10: Acquisition versus pooling The purchase method An acquirer must be identified Consideration paid is recorded at fair value Assets acquired of the target are fair valued for consolidation Pooling There is no acquirer. Therefore companies that previously ‘pooled’ were not required to make any adjustments. this change was not mandatory retrospectively. Although there is little investors can do about these issues it is useful to be aware of the differences between the two methods as it can distort analysis. The difference is illustrated in Exhibit 7. However. retained earnings Goodwill is recorded and recognised There is no goodwill recognised as an asset. This combined with the higher earnings justified above will mean enhanced returns on equity. Asset turnover will be higher: Lower asset values as book is used instead of fair value would typically result in the illusion of a much leaner more efficient corporate. Exhibit 7. Impairments are recognised as required to reflect diminutions in value These differences can result in very different accounting and interpretative ratios.Chapter Seven – An introduction to consolidation 6. In addition there will be no impairments in the future as there is no goodwill. is recorded at nominal value (par) Assets remain at book value when consolidated Pre and post acquisition periods are There is no concept of pre and post acquisition designated and only post acquisition The pooling mechanics operate as if the entities items are recognised in income and had always been combined. as well as the absence of a goodwill asset. which had to be almost exclusively shares. two parties are coming together for mutual benefit Consideration. Purchase accounting and uniting of interests IFRS 3 prohibited the use of any alternative to the purchase method for consolidating non-common control business combinations.10. For example: • Pooling will give higher profits: As assets are at book value these will typically result in lower depreciation charges. will mean equity will be lower under pooling. Poolings result in higher returns on equity: In most circumstances the recognition of the consideration offered at par value rather than fair value. • • 355 .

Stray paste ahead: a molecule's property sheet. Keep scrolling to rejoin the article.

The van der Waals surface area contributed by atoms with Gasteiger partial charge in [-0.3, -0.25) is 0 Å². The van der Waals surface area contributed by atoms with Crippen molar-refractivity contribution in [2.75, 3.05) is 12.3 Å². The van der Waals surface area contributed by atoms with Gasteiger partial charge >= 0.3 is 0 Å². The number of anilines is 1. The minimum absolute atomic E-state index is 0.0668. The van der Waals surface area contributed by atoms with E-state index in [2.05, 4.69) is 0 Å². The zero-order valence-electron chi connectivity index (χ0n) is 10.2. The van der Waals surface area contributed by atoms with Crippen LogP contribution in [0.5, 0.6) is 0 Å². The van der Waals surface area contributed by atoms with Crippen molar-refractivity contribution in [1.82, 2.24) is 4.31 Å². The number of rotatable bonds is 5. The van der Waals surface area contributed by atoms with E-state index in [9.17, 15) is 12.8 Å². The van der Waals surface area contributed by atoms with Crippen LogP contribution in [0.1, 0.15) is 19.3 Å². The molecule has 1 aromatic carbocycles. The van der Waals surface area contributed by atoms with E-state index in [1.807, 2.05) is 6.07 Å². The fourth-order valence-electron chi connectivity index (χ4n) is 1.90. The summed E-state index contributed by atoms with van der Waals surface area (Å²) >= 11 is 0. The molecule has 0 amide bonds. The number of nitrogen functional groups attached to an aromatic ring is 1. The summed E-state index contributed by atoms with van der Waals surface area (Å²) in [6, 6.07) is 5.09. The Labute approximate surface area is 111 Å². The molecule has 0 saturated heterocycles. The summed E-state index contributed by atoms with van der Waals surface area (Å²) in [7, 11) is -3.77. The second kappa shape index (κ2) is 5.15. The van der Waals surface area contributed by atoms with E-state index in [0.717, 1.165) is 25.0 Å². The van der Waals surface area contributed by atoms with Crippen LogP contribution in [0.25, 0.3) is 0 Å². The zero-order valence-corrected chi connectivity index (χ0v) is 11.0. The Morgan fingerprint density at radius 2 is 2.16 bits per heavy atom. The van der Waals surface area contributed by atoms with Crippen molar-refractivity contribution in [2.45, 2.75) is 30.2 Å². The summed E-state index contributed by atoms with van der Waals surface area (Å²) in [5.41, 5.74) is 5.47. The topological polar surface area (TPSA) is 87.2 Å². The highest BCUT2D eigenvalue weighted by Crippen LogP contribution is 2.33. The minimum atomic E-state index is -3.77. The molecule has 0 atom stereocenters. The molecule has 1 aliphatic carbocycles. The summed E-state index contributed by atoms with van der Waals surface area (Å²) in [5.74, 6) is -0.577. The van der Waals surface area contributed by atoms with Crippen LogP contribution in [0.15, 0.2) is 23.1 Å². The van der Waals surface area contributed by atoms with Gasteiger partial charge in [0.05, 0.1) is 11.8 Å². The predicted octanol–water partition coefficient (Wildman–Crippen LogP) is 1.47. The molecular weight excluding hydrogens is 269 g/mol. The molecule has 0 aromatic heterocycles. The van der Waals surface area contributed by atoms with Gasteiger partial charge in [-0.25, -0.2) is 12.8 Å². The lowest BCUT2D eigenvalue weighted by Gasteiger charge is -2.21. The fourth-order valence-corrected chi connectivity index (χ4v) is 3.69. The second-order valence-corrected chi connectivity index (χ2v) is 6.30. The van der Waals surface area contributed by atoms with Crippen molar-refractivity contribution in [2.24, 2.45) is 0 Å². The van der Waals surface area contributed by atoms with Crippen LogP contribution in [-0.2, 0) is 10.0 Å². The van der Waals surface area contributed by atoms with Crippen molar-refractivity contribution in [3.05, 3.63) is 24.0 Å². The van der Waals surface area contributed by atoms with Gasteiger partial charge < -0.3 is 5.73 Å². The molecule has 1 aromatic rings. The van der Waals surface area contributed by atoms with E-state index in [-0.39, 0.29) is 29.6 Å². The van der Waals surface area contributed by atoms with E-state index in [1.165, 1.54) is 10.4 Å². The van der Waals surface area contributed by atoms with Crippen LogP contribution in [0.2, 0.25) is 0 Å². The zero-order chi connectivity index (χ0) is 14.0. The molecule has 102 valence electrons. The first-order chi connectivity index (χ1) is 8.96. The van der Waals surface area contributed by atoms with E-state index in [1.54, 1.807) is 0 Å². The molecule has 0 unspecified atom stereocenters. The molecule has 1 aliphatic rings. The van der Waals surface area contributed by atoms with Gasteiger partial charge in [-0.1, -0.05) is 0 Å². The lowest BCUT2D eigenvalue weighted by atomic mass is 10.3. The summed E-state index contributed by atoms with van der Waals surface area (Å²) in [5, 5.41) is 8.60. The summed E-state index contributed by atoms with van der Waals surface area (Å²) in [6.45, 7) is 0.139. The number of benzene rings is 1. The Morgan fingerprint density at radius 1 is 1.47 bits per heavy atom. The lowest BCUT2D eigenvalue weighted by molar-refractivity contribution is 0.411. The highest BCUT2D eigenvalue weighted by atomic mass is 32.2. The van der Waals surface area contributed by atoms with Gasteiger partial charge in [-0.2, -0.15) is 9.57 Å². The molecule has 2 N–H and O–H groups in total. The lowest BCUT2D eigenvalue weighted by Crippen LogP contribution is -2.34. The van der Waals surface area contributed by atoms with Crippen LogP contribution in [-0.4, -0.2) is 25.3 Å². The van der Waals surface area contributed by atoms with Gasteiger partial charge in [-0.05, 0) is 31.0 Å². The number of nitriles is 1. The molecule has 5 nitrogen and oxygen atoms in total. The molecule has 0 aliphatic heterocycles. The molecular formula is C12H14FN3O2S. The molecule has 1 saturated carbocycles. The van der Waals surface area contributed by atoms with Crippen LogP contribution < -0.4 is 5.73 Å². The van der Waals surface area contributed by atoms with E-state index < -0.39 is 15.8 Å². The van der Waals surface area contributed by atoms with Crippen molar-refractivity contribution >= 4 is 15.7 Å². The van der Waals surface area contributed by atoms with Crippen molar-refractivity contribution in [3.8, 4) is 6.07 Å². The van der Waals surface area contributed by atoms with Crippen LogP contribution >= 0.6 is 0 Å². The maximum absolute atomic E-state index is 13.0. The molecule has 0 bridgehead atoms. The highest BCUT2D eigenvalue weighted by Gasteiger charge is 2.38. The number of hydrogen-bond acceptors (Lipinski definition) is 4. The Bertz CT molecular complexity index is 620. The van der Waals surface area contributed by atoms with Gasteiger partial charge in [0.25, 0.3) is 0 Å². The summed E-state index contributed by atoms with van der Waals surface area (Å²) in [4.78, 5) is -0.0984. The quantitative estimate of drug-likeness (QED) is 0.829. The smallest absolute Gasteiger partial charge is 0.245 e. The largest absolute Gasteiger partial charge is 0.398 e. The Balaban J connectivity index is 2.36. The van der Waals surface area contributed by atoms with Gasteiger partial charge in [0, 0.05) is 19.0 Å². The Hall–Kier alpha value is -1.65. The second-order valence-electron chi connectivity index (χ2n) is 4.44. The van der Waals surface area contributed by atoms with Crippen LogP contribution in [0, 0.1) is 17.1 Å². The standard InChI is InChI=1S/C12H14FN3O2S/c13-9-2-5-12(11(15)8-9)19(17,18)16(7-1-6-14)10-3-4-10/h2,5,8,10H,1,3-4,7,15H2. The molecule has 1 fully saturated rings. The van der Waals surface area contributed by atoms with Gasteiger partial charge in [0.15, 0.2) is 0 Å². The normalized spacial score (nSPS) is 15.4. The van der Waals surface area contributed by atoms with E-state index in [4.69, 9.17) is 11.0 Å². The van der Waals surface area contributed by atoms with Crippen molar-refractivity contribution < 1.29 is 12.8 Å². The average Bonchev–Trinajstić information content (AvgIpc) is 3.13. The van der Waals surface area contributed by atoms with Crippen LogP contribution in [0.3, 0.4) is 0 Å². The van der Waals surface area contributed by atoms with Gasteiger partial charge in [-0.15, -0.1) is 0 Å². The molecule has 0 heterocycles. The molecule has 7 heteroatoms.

This is merely a mechanical response to the requirement that we need everything in the same currency prior to consolidation. In essence this boils down to a few questions: 1. The valuation points can be made very simply. problems. This presents us with a number of mechanical issues relating to the translation of accounting numbers. Moreover.Company valuation under IFRS 7. 3. What rate should be used? Should accounting captions be translated each year? Where will translation gains/losses be shown? In addition there are a number of interesting valuation issues: • • Should foreign currency forecasts be made and then translated or should models focus on the reporting currency ab initio? What cost of capital should be used to discount whatever currency flows are modelled? The straightforward aspect is the accounting mechanics although in practice these can present auditors and accountants with huge practical. But it is clearly not acceptable to apply a discount rate based on one rate of inflation and interest rates to a set of cash flows denominated in a different currency (whichever way round you make the mistake). so we might as well use the most recent rate. As these will be prepared in a foreign currency. so they are a commonplace example of a violation of clean surplus accounting. irrespective of their nature. Furthermore all assets and liabilities are translated at the closing rate. or by using forecasts that have been exchanged at a reasonable projected exchange rate into the group’s reporting currency. When will translation gains or losses be shown? Translation differences in the consolidation process go straight to equity (are not shown in the profit and loss account). where there are currency gains or losses taken straight to equity then these ‘dirty surpluses’ (or ‘dirty charges’) should be taken through the NOPAT 356 . the accounting numbers will need to be translated into what is commonly called the reporting currency. Foreign subsidiaries Foreign subsidiaries need to be consolidated into the home group financials. and then discounting these at the group’s cost of capital. It is perfectly legitimate to value the local subsidiary of an international company using local currency forecasts and a local discount rate. balance sheets should be translated using closing rates and income statements using average rates. if not intellectual. At the very least it introduces consistency and clarity into the process. 2. Should all accounting captions be translated each year? All income statement items are translated every year. Let us take each of the three accounting issues in turn: What rate should be used? Typically.